Head mounted displays (HMD) are often utilized in virtual reality protocols. Measures such as fNIRS, EEG, and Cognitive State are also useful, and sensors for such measurements must be placed on the participant’s head along with the HMD. Maintaining participant comfort as well as field of view is critical for such studies to provide meaningful results.
BIOPAC has a unique solution for using fNIRS under a VR helmet. Due to the very thin and flexible sensor design, our fNIRS sensor fits comfortably under most head-mounted displays. See above how the sensor fits with the Oculus Quest 2, VIVE, and HP Reverb G2 Omnicept. In addition, our wireless fNIRS system allows for the fNIRS Imager device to be worn on the upper arm, eliminating the need to placed extra hardware on the head. You can even combine fNIRS and a B-Alert X Series wireless EEG headset for untethered, lightweight measurement. Additional benefits of using BIOPAC’s fNIRS solution in VR include real-time streaming of oxygenation and raw data to the virtual environment to enable neurofeedback.
The comfort and fit of an HMD with additional sensor(s) was tested.
Popular HMDs include HP G2, Oculus Quest 1 and 2, Rift S, Varjo, and Vive. Three were selected for this test, additional HMD units will be added as testing goes on.
fNIRS and B-Alert sensors did not block the field of view of an individual wearing either device in a VR headset.
They all fit relatively comfortably under all three headsets.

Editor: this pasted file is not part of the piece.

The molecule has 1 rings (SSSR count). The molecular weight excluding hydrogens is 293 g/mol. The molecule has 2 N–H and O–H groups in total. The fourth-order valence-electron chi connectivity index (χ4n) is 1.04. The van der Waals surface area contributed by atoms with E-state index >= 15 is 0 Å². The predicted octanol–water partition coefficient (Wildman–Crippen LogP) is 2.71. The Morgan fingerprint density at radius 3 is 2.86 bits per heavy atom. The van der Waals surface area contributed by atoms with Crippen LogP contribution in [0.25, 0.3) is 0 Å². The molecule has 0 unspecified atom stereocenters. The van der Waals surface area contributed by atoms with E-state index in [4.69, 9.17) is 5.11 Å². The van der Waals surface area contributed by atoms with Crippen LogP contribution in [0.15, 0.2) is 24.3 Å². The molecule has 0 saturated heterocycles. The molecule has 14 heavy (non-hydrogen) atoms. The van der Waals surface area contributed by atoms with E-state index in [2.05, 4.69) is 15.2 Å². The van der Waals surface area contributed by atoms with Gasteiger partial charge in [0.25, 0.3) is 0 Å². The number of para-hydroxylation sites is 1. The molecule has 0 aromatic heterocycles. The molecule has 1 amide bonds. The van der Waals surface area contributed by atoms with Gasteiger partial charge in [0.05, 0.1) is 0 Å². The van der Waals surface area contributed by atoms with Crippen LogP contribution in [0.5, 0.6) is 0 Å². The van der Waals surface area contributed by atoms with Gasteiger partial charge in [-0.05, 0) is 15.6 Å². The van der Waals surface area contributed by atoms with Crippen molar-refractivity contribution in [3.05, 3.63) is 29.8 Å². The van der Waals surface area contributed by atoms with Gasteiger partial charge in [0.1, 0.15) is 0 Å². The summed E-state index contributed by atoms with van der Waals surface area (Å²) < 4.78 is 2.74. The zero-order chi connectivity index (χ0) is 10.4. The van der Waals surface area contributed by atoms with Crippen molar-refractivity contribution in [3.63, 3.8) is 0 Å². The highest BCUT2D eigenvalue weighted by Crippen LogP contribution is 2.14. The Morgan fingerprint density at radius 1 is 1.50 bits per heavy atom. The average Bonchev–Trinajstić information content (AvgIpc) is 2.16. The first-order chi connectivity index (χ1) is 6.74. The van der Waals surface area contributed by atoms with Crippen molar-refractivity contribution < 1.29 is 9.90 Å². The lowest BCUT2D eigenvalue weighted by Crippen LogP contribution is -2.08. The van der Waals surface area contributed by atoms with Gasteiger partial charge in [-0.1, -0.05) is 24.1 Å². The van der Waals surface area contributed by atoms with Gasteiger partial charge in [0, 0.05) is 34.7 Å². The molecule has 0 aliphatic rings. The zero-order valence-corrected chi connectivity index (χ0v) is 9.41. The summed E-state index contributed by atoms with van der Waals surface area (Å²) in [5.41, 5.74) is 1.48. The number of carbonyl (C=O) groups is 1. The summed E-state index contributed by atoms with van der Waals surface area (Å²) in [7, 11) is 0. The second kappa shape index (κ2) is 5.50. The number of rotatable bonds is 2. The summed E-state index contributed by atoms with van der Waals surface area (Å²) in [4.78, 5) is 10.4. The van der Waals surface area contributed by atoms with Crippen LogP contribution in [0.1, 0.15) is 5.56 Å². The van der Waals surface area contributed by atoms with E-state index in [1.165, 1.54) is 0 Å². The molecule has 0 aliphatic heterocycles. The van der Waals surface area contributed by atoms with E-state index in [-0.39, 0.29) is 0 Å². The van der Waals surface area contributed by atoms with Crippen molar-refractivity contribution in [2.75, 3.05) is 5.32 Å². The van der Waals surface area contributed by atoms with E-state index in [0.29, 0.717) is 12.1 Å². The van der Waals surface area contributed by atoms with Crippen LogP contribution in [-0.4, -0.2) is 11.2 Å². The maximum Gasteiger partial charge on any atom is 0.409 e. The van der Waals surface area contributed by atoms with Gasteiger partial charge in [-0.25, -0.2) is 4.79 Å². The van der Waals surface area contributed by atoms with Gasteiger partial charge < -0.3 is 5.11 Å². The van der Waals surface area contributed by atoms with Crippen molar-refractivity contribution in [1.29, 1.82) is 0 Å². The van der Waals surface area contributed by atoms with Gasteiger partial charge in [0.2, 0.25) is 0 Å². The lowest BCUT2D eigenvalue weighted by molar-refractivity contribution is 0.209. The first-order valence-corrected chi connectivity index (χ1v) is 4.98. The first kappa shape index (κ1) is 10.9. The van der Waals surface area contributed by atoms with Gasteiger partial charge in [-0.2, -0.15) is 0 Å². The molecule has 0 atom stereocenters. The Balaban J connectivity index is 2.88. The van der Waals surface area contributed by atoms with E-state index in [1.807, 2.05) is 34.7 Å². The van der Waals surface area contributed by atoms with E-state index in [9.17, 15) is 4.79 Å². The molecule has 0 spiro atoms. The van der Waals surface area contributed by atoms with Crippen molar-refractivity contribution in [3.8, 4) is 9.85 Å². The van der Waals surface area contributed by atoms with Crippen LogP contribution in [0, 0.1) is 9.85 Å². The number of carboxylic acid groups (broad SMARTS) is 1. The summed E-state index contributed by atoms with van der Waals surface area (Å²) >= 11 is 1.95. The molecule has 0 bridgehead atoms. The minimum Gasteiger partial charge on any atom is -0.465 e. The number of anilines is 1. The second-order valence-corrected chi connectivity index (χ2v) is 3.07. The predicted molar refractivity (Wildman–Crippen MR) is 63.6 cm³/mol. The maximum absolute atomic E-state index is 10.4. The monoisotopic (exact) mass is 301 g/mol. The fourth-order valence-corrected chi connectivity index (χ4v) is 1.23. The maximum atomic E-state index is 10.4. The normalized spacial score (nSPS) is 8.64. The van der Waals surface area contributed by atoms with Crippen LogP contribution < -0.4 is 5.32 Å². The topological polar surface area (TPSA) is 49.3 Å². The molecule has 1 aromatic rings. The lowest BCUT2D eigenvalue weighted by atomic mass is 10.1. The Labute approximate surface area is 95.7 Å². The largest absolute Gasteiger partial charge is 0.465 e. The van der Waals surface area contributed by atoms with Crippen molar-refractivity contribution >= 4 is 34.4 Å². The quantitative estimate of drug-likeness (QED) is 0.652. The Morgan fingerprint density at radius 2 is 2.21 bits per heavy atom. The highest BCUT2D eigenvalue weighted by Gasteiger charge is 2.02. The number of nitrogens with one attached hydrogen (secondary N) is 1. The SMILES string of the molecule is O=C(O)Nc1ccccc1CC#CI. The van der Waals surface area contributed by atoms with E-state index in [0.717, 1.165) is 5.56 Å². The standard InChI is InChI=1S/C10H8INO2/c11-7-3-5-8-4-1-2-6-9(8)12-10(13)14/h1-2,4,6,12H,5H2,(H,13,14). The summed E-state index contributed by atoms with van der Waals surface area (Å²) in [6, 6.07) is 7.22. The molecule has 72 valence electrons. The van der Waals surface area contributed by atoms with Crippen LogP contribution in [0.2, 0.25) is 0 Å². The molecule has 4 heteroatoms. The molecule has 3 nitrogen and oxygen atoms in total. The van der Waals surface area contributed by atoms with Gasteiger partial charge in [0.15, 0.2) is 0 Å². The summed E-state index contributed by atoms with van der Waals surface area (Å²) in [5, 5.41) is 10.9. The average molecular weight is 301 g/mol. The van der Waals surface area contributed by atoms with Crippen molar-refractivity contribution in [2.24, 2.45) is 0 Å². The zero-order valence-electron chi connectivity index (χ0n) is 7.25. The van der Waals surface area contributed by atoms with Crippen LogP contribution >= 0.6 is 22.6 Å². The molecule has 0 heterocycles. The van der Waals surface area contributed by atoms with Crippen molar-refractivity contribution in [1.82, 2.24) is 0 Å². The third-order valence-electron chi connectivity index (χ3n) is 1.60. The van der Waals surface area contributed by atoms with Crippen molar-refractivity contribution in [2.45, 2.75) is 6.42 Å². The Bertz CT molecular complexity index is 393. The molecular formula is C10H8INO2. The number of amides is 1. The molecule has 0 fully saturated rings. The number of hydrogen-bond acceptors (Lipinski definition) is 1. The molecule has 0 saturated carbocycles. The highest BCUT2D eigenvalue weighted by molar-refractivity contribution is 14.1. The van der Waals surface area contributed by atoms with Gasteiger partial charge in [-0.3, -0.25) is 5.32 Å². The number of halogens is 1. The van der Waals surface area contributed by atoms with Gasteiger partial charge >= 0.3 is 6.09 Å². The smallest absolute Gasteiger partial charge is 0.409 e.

Use to measure clench force in the MRI; clench force range 0-50 kgf. The lightweight, ergonomically designed transducer provides direct readings in kilograms or pounds. Use in isolation or combine with EMG recordings for in-depth studies of muscular activity. The isometric design improves experiment repeatability and accuracy. The TSD121B-MRI has an 8 meter cable terminated for connection […]View All
Discovering and understanding what motivates humans to produce better results has intrigued many researchers. Many researchers have explored the psychophysiological processes that drive our behavior. Here are some recent studies that have used BIOPAC systems to research motivation… Motivation and Pleasure Deficits Undermine the Benefits of Social Affiliation in Psychosis. Blanchard, J. J., Smith, J. […]
Eye tracking technology has come a long way and has enabled researchers to conduct mobile experiments and track participants in real world scenarios. These featured studies demonstrate some of the use cases for mobile eye tracking technology. Here are some recent studies that have used BIOPAC systems for eye tracking research… Drivers’ gaze patterns when resuming […]Read All